On the other hand it was the writ of the militants in the state, particularly in the rural areas, where they took shelter a night. There were several instances in which the militants killed innocents. There were also incidents when they ordered all non Sikhs to come out of public buses, lined them up and shot them dead. In one particular instance, they queued up engineering students from other states and shot them dead.

On the other hand it was the writ of the militants in the state, particularly in the rural areas, where they took shelter a night. There were several instances in which the militants killed innocents. There were also incidents when they ordered all non Sikhs to come out of public buses, lined them up and shot them dead. In one particular instance, they queued up engineering students from other states and shot them dead.

Even as violence dominated the state and the common people suffered, there was a sharp decline in its economy. While funds were diverted for security, and often misused or misappropriated, the businessmen began moving outside the state to safer pastures. Several of them, who were particularly targeted by militants as well as security personnel, wound up their establishments and shifted to other states. Even now, many of them have not returned.

The Gurdaspur terror attack as brought back the specter of violence. The GPS coordinates have confirmed the target of the terrorists was Punjab and not Jammu and Kashmir this time. This could be partly due to their strategy to widen the arc of their target areas so as to further stretch the resources of security forces. Also, a mischievous attempt to vitiate the peaceful atmosphere of Punjab cannot be totally ruled out. The ultimate target of the terrorists to reach Gurdaspur is an indication that they were not aiming at fomenting trouble in Jammu and Kashmir.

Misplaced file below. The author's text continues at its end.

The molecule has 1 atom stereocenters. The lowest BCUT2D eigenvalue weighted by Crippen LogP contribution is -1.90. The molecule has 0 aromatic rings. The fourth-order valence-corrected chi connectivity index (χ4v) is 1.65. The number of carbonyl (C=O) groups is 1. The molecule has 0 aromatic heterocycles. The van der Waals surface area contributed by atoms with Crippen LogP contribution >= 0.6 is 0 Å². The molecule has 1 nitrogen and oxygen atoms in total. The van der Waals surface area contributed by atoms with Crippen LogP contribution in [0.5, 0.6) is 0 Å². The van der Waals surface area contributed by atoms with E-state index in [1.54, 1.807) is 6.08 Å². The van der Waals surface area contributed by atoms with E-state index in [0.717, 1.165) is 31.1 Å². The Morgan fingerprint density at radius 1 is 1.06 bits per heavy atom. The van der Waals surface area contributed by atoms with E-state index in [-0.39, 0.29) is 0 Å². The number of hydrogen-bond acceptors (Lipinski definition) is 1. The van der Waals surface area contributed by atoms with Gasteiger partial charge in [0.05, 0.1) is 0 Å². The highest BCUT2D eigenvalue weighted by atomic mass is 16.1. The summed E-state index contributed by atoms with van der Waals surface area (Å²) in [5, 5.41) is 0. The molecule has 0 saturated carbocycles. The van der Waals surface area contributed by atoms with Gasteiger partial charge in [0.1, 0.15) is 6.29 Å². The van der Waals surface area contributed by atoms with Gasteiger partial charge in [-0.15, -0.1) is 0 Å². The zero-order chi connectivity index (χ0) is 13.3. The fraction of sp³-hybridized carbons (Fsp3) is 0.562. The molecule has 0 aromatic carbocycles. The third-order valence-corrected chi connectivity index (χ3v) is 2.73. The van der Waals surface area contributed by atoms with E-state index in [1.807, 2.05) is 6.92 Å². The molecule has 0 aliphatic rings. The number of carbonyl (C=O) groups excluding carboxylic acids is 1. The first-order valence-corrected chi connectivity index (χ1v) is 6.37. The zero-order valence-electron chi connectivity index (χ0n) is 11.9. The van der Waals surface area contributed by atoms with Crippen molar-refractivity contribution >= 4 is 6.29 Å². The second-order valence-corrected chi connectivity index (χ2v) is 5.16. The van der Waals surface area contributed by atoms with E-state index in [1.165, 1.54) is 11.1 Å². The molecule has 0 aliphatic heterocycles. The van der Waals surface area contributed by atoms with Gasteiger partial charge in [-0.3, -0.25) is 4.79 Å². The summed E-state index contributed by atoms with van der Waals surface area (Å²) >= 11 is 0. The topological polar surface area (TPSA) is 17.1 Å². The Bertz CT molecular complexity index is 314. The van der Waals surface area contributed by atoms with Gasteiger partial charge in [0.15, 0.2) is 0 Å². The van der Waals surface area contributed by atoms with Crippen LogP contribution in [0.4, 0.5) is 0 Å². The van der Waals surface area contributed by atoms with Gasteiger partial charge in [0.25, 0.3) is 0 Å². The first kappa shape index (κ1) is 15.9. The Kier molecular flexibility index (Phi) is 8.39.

If the reports are true, this incident, seen in conjunction with the attempts to revive the demand for Khalistan, could point to a more sinister design behind the attack. Even as a section of NRIs are reportedly stepping up their effort to re-ignite the flames in India, their protégé 83-year Surat Singh Khalsa is currently on indefinite fast to demand release of Sikh prisoners who had completed their terms. This may not be possible because as per a Supreme Court ruling those prisoners who are convicted for terrorism and other heinous crimes cannot be given remission and have to serve the entire life in jail if they were handed over life term.

Another indication of the militants and their supporters getting active is the demand to shift Sikh prisoners to Punjab. The state government has recently helped in getting two of these, including Devinder Singh Bhullar, to Punjab. Though a mental patient, Bhullar poses no threat to anyone but the reception they got from a section of supporters of Khalistan on their arrival in the state was an indication that the demand is still brewing and a little push may disturb the hard earned peace in Punjab. Also there are reports that a section of NRIs have started a campaign called Referendum 2020 to build public demand for a referendum in favor of a separate state. A resolution to this effect was recently passed in Toronto and there are apprehensions that the demand may be raised during Prime Minister Narendra Modi’s visit abroad next month. The union home ministry had also recently sent an advisory to the state government to step up alert and guard itself from attempts to revive militancy in the state.